The Google search engine almost always does a better job digging information off tech support sites and other specialty websites than the search functions provided by those sites themselves. Learning a handful of advanced Google operators (commands) will make Google more usable and get you more reliable results. Some of my favorite Google tricks:

Wikipedia is a great place to start any kind of online research. To search it quickly, type anything you want in the Google search bar and include wiki at the end; e.g., “Frank Lloyd Wright wiki” and Google will usually return the closest matching Wikipedia entry in the first few search results.

SITE:, INURL:, and CACHE: search operators. Google (and other search engines) set aside special words called “search operators” that will automatically modify your search in specific ways. You must include the colon directly after the operator (no spaces), but the operator need not be capitalized.

Let’s say you are trying to find out what’s causing your Word 2010 software to crash. Type “Word 2010 crash” in the Google search bar and it will return anything about a Word 2010 crash on Microsoft’s “Answers” website.

If you don’t know the exact website but do know part of the name, use the INURL: operator instead. (URL means Uniform Resource Locator or, in English, the “Web address.”)

Typing “Word 2010 crash” in the Google search bar will get you search results that contain “Word 2010 crash” from any domain that has “Microsoft” as part of it —,, and so forth.

If you don’t come up with anything from the current websites you’re trying to search, sometimes searching Google’s saved (cached) pages will do the trick. Type “Word 2010 crash” in the search bar.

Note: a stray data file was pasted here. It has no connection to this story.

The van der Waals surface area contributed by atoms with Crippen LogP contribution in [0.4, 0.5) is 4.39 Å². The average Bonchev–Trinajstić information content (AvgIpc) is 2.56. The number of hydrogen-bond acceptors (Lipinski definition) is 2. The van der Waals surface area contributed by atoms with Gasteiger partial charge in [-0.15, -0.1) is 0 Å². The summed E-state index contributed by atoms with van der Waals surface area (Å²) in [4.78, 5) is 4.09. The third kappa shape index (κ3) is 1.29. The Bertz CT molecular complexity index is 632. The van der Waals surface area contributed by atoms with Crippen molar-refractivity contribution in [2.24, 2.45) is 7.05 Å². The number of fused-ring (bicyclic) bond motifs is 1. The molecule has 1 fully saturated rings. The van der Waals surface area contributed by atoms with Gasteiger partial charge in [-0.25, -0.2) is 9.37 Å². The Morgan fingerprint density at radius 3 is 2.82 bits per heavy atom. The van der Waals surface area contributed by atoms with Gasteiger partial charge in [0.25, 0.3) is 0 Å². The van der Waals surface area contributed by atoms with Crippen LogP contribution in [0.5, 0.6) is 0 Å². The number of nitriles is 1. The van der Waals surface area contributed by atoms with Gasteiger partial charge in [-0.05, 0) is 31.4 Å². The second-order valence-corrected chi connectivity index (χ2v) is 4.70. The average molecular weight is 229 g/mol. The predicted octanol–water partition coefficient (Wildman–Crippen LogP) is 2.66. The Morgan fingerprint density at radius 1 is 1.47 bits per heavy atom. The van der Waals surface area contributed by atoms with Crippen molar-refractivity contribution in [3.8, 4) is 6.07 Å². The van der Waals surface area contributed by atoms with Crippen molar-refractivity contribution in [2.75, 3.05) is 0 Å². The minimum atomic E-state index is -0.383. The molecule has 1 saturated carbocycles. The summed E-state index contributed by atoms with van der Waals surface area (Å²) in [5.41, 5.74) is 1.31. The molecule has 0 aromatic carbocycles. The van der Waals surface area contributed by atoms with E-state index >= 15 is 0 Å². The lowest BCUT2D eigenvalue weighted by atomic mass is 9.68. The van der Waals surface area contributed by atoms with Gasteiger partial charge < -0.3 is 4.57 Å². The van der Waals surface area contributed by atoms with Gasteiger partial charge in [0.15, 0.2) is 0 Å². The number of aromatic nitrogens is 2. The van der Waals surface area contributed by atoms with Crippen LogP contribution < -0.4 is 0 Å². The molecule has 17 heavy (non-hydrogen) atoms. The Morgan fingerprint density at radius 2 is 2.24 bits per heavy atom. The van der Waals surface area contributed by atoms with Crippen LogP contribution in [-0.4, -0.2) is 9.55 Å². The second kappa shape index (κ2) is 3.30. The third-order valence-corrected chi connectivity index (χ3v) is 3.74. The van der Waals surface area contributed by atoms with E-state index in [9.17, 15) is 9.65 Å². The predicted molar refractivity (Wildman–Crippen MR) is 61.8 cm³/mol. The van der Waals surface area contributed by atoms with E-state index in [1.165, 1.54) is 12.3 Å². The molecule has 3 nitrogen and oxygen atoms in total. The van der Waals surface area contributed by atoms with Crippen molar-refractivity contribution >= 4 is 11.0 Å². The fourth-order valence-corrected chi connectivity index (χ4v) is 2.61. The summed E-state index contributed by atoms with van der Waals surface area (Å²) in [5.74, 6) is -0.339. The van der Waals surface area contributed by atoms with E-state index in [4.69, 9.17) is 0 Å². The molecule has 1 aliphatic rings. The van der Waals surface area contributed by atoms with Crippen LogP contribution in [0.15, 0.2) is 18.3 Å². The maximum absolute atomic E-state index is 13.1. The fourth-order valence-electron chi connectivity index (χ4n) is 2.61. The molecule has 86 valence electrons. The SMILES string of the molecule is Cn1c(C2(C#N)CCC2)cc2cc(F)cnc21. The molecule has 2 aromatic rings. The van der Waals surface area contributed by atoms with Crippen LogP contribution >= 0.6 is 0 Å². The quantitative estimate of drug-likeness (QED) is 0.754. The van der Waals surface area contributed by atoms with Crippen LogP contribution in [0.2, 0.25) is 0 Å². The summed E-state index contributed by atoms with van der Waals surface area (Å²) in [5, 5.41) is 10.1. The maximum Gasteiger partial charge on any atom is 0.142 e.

Quotation marks. Let’s say your computer crashed or there is a virus or other malware at play, and you were able to copy/paste or even write down the exact error message. By surrounding it with quotes, your search will return only results with that exact language. Typing: Word 2010 Crash “your computer has stopped working” in the search bar will get you any article with the exact error message you’re experiencing. You don’t even need the whole string of words; just put quotes around a few words or a phrase you’re sure of.

Excluding/including specific words. Another way to limit searches is to use the “+” and “–” signs in your search syntax. Let’s say you’re trying to search for housing prices in Richmond, Va. , but you keep getting results about Richmond, Calif., and Richmond, Vt. Get California and Vermont out of your search like this: New home prices Richmond +VA +Virginia -CA -VT -California -Vermont. The plus and minus signs have to be right in front of the word(s) you’re trying to include/exclude, no space.

Define: Need a quick definition of an acronym or word? Use the “Define:” operator: Define:WordYouWantToLookUp will return a dictionary definition or send you to a dictionary site.

These are just the tip of the iceberg. The best overall guide for using Google is the independent Google Guide, which features an excellent two-page cheat sheet in PDF format with all of the advanced Google search operators and syntax and examples of how to use them.

One final trick — use Chrome everywhere you can: Chrome remembers you, and once set up correctly it will automatically sync both your search history and bookmarks between all your gizmos. That alone can save a ton of frustration if you’re forced to search using your smartphone; whatever you looked for last night on your PC will be there waiting for you. Google’s advanced search functions also work on practically every kind of device that can connect to the Internet.

—Joe Stoddard is an industry consultant helping remodelers be successful with their technology.,